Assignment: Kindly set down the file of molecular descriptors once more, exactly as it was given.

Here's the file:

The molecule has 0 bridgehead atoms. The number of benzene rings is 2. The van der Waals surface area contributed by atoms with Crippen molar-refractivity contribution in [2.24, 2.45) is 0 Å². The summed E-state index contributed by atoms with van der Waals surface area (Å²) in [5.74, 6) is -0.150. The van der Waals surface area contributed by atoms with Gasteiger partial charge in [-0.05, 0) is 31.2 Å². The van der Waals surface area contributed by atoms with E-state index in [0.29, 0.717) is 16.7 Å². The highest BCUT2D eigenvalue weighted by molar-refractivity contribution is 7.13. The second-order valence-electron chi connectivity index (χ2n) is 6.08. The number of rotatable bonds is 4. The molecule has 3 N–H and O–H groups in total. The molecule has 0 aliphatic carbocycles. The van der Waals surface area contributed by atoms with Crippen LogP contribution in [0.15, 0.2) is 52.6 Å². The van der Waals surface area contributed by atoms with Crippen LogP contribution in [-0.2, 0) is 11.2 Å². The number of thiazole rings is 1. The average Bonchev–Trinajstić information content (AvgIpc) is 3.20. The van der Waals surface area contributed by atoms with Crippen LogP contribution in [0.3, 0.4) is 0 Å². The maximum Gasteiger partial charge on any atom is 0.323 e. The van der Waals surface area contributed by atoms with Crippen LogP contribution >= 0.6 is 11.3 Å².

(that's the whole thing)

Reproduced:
The molecule has 0 bridgehead atoms. The number of benzene rings is 2. The van der Waals surface area contributed by atoms with Crippen molar-refractivity contribution in [2.24, 2.45) is 0 Å². The summed E-state index contributed by atoms with van der Waals surface area (Å²) in [5.74, 6) is -0.150. The van der Waals surface area contributed by atoms with Gasteiger partial charge in [-0.05, 0) is 31.2 Å². The van der Waals surface area contributed by atoms with E-state index in [0.29, 0.717) is 16.7 Å². The highest BCUT2D eigenvalue weighted by molar-refractivity contribution is 7.13. The second-order valence-electron chi connectivity index (χ2n) is 6.08. The number of rotatable bonds is 4. The molecule has 3 N–H and O–H groups in total. The molecule has 0 aliphatic carbocycles. The van der Waals surface area contributed by atoms with Crippen LogP contribution in [0.15, 0.2) is 52.6 Å². The van der Waals surface area contributed by atoms with Crippen LogP contribution in [-0.2, 0) is 11.2 Å². The number of thiazole rings is 1. The average Bonchev–Trinajstić information content (AvgIpc) is 3.20. The van der Waals surface area contributed by atoms with Crippen LogP contribution in [0.3, 0.4) is 0 Å². The maximum Gasteiger partial charge on any atom is 0.323 e. The van der Waals surface area contributed by atoms with Crippen LogP contribution >= 0.6 is 11.3 Å².